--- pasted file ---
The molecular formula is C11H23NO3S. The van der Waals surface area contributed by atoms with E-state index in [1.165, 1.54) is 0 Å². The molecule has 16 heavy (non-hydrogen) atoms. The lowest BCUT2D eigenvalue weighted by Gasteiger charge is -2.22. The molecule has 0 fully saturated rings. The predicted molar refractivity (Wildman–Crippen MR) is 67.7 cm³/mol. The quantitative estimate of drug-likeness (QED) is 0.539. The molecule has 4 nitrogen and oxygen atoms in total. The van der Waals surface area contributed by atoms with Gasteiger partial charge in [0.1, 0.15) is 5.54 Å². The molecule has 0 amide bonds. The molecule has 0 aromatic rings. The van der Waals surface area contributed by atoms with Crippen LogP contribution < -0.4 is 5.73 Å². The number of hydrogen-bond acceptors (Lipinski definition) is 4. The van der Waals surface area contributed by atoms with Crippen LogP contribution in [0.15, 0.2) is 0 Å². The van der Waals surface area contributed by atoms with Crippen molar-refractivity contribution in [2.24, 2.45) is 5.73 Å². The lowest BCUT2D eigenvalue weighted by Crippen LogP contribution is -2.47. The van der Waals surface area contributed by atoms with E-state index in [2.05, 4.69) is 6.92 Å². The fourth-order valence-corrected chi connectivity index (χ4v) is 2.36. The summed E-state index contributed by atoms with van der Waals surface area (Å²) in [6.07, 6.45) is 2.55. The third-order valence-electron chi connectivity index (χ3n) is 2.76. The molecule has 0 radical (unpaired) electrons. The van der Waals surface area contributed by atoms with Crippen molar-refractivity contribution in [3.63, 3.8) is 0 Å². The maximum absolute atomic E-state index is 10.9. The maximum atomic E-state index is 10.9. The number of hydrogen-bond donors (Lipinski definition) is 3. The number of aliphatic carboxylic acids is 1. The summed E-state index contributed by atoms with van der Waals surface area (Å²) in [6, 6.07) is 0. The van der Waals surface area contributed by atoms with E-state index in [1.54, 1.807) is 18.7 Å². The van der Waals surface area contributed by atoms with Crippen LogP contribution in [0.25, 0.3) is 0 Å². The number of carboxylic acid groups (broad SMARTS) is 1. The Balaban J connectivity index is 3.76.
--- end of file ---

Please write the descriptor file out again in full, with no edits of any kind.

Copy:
The molecular formula is C11H23NO3S. The van der Waals surface area contributed by atoms with E-state index in [1.165, 1.54) is 0 Å². The molecule has 16 heavy (non-hydrogen) atoms. The lowest BCUT2D eigenvalue weighted by Gasteiger charge is -2.22. The molecule has 0 fully saturated rings. The predicted molar refractivity (Wildman–Crippen MR) is 67.7 cm³/mol. The quantitative estimate of drug-likeness (QED) is 0.539. The molecule has 4 nitrogen and oxygen atoms in total. The van der Waals surface area contributed by atoms with Gasteiger partial charge in [0.1, 0.15) is 5.54 Å². The molecule has 0 amide bonds. The molecule has 0 aromatic rings. The van der Waals surface area contributed by atoms with Crippen LogP contribution < -0.4 is 5.73 Å². The number of hydrogen-bond acceptors (Lipinski definition) is 4. The van der Waals surface area contributed by atoms with Crippen LogP contribution in [0.15, 0.2) is 0 Å². The van der Waals surface area contributed by atoms with Crippen molar-refractivity contribution in [2.24, 2.45) is 5.73 Å². The lowest BCUT2D eigenvalue weighted by Crippen LogP contribution is -2.47. The van der Waals surface area contributed by atoms with E-state index in [2.05, 4.69) is 6.92 Å². The fourth-order valence-corrected chi connectivity index (χ4v) is 2.36. The summed E-state index contributed by atoms with van der Waals surface area (Å²) in [6.07, 6.45) is 2.55. The third-order valence-electron chi connectivity index (χ3n) is 2.76. The molecule has 0 radical (unpaired) electrons. The van der Waals surface area contributed by atoms with Crippen molar-refractivity contribution in [3.63, 3.8) is 0 Å². The maximum absolute atomic E-state index is 10.9. The maximum atomic E-state index is 10.9. The number of hydrogen-bond donors (Lipinski definition) is 3. The number of aliphatic carboxylic acids is 1. The summed E-state index contributed by atoms with van der Waals surface area (Å²) in [6, 6.07) is 0. The van der Waals surface area contributed by atoms with E-state index in [1.54, 1.807) is 18.7 Å². The van der Waals surface area contributed by atoms with Crippen LogP contribution in [0.25, 0.3) is 0 Å². The number of carboxylic acid groups (broad SMARTS) is 1. The Balaban J connectivity index is 3.76.